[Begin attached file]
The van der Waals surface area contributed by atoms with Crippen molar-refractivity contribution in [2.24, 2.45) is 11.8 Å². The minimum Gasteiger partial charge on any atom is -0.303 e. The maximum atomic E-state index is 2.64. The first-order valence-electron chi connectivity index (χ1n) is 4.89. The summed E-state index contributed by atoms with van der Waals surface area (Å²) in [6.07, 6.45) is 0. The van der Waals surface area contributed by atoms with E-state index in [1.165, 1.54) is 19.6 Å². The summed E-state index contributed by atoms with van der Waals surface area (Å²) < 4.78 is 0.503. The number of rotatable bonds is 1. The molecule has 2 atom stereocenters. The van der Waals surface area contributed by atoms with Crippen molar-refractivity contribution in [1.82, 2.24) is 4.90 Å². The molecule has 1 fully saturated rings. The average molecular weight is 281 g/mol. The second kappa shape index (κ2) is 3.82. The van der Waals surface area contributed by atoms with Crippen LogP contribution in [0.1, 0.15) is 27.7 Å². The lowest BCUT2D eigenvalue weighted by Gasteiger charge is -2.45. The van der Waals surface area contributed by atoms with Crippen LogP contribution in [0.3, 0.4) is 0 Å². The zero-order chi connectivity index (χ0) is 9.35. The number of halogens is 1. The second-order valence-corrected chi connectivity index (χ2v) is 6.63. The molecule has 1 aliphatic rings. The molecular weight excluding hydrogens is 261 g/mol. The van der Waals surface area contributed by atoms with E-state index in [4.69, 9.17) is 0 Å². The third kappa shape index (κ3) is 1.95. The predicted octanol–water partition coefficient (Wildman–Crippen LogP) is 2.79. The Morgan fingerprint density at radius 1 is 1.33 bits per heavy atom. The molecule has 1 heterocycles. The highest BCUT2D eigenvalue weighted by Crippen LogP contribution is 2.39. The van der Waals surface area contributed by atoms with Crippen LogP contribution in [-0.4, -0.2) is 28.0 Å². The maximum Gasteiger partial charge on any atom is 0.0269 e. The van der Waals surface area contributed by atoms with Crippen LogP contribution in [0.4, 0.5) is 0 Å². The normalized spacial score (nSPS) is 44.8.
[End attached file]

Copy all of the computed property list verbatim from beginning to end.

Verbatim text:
The van der Waals surface area contributed by atoms with Crippen molar-refractivity contribution in [2.24, 2.45) is 11.8 Å². The minimum Gasteiger partial charge on any atom is -0.303 e. The maximum atomic E-state index is 2.64. The first-order valence-electron chi connectivity index (χ1n) is 4.89. The summed E-state index contributed by atoms with van der Waals surface area (Å²) in [6.07, 6.45) is 0. The van der Waals surface area contributed by atoms with E-state index in [1.165, 1.54) is 19.6 Å². The summed E-state index contributed by atoms with van der Waals surface area (Å²) < 4.78 is 0.503. The number of rotatable bonds is 1. The molecule has 2 atom stereocenters. The van der Waals surface area contributed by atoms with Crippen molar-refractivity contribution in [1.82, 2.24) is 4.90 Å². The molecule has 1 fully saturated rings. The average molecular weight is 281 g/mol. The second kappa shape index (κ2) is 3.82. The van der Waals surface area contributed by atoms with Crippen LogP contribution in [0.1, 0.15) is 27.7 Å². The lowest BCUT2D eigenvalue weighted by Gasteiger charge is -2.45. The van der Waals surface area contributed by atoms with Crippen LogP contribution in [0.3, 0.4) is 0 Å². The zero-order chi connectivity index (χ0) is 9.35. The number of halogens is 1. The second-order valence-corrected chi connectivity index (χ2v) is 6.63. The molecule has 1 aliphatic rings. The molecular weight excluding hydrogens is 261 g/mol. The van der Waals surface area contributed by atoms with E-state index in [4.69, 9.17) is 0 Å². The third kappa shape index (κ3) is 1.95. The predicted octanol–water partition coefficient (Wildman–Crippen LogP) is 2.79. The Morgan fingerprint density at radius 1 is 1.33 bits per heavy atom. The molecule has 1 heterocycles. The highest BCUT2D eigenvalue weighted by Crippen LogP contribution is 2.39. The van der Waals surface area contributed by atoms with Crippen LogP contribution in [-0.4, -0.2) is 28.0 Å². The maximum Gasteiger partial charge on any atom is 0.0269 e. The van der Waals surface area contributed by atoms with Crippen LogP contribution in [0.4, 0.5) is 0 Å². The normalized spacial score (nSPS) is 44.8.